|MadSci Network: Biochemistry|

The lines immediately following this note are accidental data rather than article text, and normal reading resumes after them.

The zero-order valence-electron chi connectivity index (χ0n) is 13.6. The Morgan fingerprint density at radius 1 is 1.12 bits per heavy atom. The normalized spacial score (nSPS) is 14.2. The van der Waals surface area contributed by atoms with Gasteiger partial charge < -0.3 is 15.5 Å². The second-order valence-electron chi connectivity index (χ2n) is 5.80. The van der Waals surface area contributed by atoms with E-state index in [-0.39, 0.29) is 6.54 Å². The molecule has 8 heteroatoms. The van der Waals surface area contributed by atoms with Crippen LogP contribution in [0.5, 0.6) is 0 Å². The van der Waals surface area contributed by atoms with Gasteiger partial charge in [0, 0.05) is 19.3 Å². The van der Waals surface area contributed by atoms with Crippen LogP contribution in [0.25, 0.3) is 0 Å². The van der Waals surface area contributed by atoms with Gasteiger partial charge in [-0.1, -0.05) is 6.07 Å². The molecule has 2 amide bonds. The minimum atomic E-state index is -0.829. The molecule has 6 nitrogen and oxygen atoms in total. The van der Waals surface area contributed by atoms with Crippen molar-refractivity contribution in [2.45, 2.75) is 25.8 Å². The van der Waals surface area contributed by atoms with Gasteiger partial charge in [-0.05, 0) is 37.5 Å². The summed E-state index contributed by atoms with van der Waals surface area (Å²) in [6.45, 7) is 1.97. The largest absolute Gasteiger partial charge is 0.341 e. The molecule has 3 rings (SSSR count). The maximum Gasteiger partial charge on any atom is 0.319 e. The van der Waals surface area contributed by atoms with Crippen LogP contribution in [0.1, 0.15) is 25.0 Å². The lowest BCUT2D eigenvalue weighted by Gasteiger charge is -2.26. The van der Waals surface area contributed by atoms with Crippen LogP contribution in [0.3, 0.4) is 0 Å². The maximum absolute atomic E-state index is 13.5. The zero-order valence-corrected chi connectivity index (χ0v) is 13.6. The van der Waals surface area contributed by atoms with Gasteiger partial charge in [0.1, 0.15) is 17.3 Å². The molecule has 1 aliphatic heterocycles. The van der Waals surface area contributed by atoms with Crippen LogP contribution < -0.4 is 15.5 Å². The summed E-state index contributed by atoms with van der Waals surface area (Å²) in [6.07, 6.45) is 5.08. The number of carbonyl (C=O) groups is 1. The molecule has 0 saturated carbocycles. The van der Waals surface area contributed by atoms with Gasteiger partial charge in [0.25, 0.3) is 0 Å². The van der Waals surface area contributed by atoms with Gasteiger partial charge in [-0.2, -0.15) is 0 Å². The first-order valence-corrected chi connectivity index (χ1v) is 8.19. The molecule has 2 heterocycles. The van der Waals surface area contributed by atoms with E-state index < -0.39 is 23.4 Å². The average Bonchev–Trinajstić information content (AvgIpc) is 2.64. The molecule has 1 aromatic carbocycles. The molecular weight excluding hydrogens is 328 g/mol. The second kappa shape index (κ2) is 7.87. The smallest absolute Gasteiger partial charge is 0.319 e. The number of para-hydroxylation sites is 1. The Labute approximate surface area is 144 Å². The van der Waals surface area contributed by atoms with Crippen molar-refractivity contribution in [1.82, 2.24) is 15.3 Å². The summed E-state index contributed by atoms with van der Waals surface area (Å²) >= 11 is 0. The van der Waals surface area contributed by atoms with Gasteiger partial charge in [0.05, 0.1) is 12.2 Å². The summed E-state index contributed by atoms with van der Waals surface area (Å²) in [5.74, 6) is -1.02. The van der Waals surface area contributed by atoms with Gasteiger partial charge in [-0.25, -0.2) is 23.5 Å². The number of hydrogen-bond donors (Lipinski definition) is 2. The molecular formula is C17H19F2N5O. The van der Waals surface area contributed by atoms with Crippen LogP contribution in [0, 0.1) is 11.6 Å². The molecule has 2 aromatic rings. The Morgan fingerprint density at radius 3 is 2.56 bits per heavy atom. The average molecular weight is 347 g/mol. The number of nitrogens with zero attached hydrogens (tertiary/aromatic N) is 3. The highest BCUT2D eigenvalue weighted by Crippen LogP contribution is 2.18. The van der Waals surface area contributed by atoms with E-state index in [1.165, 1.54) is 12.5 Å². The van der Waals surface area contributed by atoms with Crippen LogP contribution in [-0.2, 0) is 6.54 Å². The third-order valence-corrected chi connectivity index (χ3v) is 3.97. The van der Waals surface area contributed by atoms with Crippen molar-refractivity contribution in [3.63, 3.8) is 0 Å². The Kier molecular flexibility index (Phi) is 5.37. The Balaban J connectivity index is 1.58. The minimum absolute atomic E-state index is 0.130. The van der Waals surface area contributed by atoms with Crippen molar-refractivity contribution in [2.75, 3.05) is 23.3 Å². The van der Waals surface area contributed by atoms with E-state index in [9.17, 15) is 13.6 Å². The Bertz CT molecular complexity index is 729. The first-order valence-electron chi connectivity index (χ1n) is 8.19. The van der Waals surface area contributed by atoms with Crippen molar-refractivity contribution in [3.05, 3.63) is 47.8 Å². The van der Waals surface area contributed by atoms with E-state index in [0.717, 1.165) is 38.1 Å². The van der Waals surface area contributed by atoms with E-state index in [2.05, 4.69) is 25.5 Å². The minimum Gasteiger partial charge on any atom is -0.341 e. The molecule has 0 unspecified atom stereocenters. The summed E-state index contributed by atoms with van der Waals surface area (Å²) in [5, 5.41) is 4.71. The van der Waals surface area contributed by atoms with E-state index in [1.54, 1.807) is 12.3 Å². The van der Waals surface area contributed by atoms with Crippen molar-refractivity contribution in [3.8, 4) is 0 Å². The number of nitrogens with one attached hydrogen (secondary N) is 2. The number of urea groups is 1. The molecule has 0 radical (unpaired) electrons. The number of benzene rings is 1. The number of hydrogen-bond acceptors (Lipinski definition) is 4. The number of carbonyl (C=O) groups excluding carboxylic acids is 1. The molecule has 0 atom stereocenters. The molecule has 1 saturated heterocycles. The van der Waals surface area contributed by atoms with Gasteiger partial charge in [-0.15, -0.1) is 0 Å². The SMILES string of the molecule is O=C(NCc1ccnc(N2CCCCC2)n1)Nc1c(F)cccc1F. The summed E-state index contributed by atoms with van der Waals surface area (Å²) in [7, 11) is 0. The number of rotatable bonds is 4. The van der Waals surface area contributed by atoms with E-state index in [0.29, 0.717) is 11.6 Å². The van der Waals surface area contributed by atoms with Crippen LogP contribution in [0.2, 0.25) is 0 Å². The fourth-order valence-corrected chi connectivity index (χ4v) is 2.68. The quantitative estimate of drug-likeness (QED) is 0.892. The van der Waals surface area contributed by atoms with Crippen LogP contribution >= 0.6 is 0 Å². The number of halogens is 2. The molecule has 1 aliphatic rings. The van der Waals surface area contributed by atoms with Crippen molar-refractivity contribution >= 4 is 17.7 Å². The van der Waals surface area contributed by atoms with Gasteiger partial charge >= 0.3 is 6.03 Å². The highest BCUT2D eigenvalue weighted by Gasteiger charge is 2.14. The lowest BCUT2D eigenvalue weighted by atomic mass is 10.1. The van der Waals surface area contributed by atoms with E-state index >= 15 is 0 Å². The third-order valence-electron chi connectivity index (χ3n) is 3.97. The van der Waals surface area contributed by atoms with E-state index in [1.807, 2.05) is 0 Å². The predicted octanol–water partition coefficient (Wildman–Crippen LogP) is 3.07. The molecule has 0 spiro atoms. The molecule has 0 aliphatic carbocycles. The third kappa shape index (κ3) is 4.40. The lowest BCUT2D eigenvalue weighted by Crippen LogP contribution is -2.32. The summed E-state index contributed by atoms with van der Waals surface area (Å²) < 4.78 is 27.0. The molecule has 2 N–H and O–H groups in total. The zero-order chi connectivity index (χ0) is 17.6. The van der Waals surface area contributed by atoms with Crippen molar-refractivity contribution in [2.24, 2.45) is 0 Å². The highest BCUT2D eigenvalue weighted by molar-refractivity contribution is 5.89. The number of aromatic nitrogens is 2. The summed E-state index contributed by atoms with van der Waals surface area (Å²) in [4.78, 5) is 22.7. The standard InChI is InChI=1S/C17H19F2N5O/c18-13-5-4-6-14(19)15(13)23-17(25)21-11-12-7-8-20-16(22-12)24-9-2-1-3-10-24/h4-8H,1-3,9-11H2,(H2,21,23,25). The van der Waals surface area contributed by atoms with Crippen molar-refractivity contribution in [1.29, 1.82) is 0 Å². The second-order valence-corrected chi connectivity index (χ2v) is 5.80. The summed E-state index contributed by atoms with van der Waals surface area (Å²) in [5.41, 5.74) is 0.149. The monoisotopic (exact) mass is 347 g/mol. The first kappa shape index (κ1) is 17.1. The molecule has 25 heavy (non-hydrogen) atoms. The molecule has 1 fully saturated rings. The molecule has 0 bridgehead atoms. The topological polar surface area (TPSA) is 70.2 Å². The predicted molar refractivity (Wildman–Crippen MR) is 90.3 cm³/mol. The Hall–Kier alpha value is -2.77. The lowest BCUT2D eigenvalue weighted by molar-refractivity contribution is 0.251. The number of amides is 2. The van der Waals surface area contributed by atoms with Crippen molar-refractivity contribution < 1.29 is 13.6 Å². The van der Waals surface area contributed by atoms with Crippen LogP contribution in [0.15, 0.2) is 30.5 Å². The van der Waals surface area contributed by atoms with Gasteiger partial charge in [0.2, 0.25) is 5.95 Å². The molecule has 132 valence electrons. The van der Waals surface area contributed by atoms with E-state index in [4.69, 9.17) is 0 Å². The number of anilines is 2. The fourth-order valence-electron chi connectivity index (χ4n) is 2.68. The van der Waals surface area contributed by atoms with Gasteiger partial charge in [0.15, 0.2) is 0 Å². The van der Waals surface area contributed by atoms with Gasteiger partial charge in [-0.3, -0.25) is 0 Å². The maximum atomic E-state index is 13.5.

There are at least two answers to your question depending on what you want to know. First, because an aspirin tablet is made up with lots of other substances, when it hits the stomach, it needs to dissolve to free the aspirin. However, because the stomach is acid, the aspirin itself won't dissolve well. The acid protonates the aspirin on the carboxyl group rendering it neutral in charge. This is much less soluble than the ionized form. While the neutral form is actually the form that can be absorbed through the membrane, the surface area of the stomach is extremely small compared to the intestine and is not that well supplied with blood, consequently little aspirin is absorbed in the stomach. However, because it cannot dissolve and because the undissolved aspirin also carries along some of the filler with it, it remains in tiny particles which irritate the stomach lining. This isn't the primary cause of adverse effects of aspirin but does contribute to them. Second, once aspirin passes through the stomach into the small intestine, the pH rises to 5.5-6.5. At this pH most of the aspirin deprotonates, becomes ionized, and becomes very soluble. However, there is still a couple of percent of neutral aspirin which can passively move through the membrane and then be absorbed via the portal vein into the blood from whence it goes directly to the liver. (The charged/ionized form cannot readily pass through the membrane.) Since this movement across the membrane removes neutral aspirin from the intestine, the chemical equilibrium between the neutral and ionized form of aspirin is changed and some of the ionized form will bind a proton to reestablish the equilibrium. This goes on repeatedly until it's all absorbed. In effect, the absorption of the neutral form drives the chemistry to make more neutral form in the intestine which gets absorbed, which makes more neutral form and on and on. Third, now that aspirin is in the circulation/blood, some of it will reach the stomach and there will irreversibly inhibit the cyclooxygenase enzyme that makes the precursor to the prostaglandins. Prostaglandins control and limit the amount of acid that can be secreted into the stomach when the body gets any appropriate stimulus (food for example). If, because of the aspirin inhibiting the cyclooxygenase, you can't make prostaglandins in the stomach, then when the stomach is stimulated to make acid, there's no control, rather like having no brakes on your car. This means there's a lot more acid in your stomach than there should be. This can lead to ulcers which is indirectly the result of aspirin acting on the stomach cells and inhibiting prostaglandin synthesis.
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